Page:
So, for example, if you receive 30% of the value of your £200,000 property from an equity release lender, you may get around £30,000. This should be £60,000, but remember that you’re getting below market value - as the lender may have to wait a long time to get their money back.
But after you die and your home is sold, the lender will get the market value. So if your property has increased in value to £300,000, they’ll get their share of 30% - which will be £90,000 at the full market value.
You’ll usually need to be over the age of 65 for a home reversion plan.
The interest rate on lifetime mortgage equity release plans varies, depending on the lender and the policy. But generally speaking, **it’s between 3% and 5%**¹. This is much higher than many standard mortgages, and it can compound rapidly if you’re not making monthly repayments.
As well as interest rates, many equity release plans also come with arrangement fees. This could include application fees, surveyors costs and fees for legal work, as well as general admin fees. The amount you’ll pay in equity release fees can vary, but it tends to be between £1,500 and £3,000¹.
There are lots of important costs, considerations and risks to weigh up with equity release, and it isn’t the right option for everyone. It’s a good idea to seek professional financial advice or speak to a mortgage broker before making a decision.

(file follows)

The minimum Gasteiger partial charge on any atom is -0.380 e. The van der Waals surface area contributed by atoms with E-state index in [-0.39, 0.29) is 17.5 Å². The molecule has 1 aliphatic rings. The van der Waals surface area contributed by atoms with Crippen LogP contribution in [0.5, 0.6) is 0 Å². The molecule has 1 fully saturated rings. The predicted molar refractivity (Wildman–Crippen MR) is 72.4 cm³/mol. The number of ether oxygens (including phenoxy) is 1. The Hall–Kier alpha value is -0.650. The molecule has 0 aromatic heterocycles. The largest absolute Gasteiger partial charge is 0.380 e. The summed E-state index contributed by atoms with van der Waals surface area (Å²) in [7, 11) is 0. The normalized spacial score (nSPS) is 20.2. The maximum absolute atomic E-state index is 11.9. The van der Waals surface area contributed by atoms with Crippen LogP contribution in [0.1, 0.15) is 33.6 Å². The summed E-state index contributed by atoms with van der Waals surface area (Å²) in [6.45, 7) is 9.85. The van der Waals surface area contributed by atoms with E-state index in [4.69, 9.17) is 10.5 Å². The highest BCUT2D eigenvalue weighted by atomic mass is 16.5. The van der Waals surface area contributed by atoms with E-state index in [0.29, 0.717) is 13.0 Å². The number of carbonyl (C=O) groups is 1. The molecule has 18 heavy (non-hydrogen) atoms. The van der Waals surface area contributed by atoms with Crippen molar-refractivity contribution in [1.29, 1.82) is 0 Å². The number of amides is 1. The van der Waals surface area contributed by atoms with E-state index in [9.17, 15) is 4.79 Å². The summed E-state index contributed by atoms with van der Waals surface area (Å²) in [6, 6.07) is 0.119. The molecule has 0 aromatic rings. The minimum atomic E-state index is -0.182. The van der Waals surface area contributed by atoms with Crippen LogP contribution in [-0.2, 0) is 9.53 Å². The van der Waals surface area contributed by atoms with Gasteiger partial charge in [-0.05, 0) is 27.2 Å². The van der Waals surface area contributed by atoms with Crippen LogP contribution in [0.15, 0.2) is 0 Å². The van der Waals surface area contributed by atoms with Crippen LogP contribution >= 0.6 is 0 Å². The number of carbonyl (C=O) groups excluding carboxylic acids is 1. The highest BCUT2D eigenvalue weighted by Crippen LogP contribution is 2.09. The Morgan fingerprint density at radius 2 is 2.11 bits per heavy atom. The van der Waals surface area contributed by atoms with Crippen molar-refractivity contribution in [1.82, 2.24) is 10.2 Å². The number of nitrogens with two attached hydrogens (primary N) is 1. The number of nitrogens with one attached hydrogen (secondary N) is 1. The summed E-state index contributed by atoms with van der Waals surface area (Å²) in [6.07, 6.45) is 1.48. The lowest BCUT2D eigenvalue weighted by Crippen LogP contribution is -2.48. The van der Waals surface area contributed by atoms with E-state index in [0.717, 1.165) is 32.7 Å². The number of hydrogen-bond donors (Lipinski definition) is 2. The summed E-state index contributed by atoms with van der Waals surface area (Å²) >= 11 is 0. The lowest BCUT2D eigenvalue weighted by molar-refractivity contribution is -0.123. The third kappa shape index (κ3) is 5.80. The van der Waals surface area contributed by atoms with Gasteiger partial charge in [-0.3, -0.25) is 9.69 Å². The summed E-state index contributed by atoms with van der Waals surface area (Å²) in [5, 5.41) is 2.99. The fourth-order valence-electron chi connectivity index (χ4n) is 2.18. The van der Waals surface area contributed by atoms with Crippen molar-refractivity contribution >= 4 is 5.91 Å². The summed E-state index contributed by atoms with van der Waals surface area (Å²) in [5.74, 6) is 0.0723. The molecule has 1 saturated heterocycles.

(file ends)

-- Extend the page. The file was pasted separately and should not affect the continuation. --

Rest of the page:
In the meantime, here are some key points to consider about equity release¹:
- Equity release can be expensive and reduce the assets you can pass on to loved ones to inherit - it can also leave family members with a large bill to pay once you’re no longer around.
- It’s recommended to only use companies that are part of the Equity Release Council - as members have signed up to a ‘no negative equity’ guarantee.
- Downsizing to a smaller home could be a less risky way to unlock money from your property in retirement.
Equity release and lifetime mortgage products aren’t just available in the UK. If you’re planning to unlock money from a property in another country through equity release, here’s a handy money-saving tip.
Open a multi-currency Wise account and you can send and receive money internationally for small fees and the real, mid-market exchange rate. And with Wise, you can receive your lump sum or payments in your local currency, and convert or spend at the real, mid-market exchange rate.
There’s a lot to get your head around with equity release, so it’s crucial to do your homework before signing on the dotted line. But hopefully after reading this guide, you should have a better idea of what equity release is and how it works. And remember - if in doubt, seek professional advice.
Sources used for this article:
- Money Saving Expert - equity release
Sources checked on 14th May-2021.
This publication is provided for general information purposes and does not constitute legal, tax or other professional advice from Wise Payments Limited or its subsidiaries and its affiliates, and it is not intended as a substitute for obtaining advice from a financial advisor or any other professional.
We make no representations, warranties or guarantees, whether expressed or implied, that the content in the publication is accurate, complete or up to date.